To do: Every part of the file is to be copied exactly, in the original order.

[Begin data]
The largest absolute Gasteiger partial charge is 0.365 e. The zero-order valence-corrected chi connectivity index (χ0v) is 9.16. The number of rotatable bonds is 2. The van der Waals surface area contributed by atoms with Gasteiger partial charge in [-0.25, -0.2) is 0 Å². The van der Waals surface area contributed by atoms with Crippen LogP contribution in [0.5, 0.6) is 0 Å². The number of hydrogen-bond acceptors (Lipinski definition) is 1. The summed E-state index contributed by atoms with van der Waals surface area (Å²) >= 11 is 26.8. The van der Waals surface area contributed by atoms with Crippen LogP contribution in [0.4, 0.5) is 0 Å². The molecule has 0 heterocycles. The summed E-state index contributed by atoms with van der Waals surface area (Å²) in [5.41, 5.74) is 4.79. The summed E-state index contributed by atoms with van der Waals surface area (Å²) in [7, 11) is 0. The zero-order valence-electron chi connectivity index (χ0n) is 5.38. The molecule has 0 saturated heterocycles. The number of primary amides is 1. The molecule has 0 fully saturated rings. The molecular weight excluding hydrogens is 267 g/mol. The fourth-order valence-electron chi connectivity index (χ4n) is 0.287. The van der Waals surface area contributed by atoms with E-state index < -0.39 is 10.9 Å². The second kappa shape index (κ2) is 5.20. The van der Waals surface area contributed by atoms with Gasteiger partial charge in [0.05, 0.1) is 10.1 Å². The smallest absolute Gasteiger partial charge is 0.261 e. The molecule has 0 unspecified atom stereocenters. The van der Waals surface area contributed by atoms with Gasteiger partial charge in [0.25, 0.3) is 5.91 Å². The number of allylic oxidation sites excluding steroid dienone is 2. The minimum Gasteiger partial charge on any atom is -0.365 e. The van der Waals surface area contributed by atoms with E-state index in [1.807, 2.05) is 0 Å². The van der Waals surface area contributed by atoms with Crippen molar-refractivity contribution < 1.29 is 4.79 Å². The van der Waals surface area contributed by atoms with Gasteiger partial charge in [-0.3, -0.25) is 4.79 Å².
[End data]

The largest absolute Gasteiger partial charge is 0.365 e. The zero-order valence-corrected chi connectivity index (χ0v) is 9.16. The number of rotatable bonds is 2. The van der Waals surface area contributed by atoms with Gasteiger partial charge in [-0.25, -0.2) is 0 Å². The van der Waals surface area contributed by atoms with Crippen LogP contribution in [0.5, 0.6) is 0 Å². The number of hydrogen-bond acceptors (Lipinski definition) is 1. The summed E-state index contributed by atoms with van der Waals surface area (Å²) >= 11 is 26.8. The van der Waals surface area contributed by atoms with Crippen LogP contribution in [0.4, 0.5) is 0 Å². The molecule has 0 heterocycles. The summed E-state index contributed by atoms with van der Waals surface area (Å²) in [5.41, 5.74) is 4.79. The summed E-state index contributed by atoms with van der Waals surface area (Å²) in [7, 11) is 0. The zero-order valence-electron chi connectivity index (χ0n) is 5.38. The molecule has 0 saturated heterocycles. The number of primary amides is 1. The molecule has 0 fully saturated rings. The molecular weight excluding hydrogens is 267 g/mol. The fourth-order valence-electron chi connectivity index (χ4n) is 0.287. The van der Waals surface area contributed by atoms with E-state index < -0.39 is 10.9 Å². The second kappa shape index (κ2) is 5.20. The van der Waals surface area contributed by atoms with Gasteiger partial charge in [0.05, 0.1) is 10.1 Å². The smallest absolute Gasteiger partial charge is 0.261 e. The molecule has 0 unspecified atom stereocenters. The van der Waals surface area contributed by atoms with Gasteiger partial charge in [0.25, 0.3) is 5.91 Å². The number of allylic oxidation sites excluding steroid dienone is 2. The minimum Gasteiger partial charge on any atom is -0.365 e. The van der Waals surface area contributed by atoms with E-state index in [1.807, 2.05) is 0 Å². The van der Waals surface area contributed by atoms with Crippen molar-refractivity contribution < 1.29 is 4.79 Å². The van der Waals surface area contributed by atoms with Gasteiger partial charge in [-0.3, -0.25) is 4.79 Å².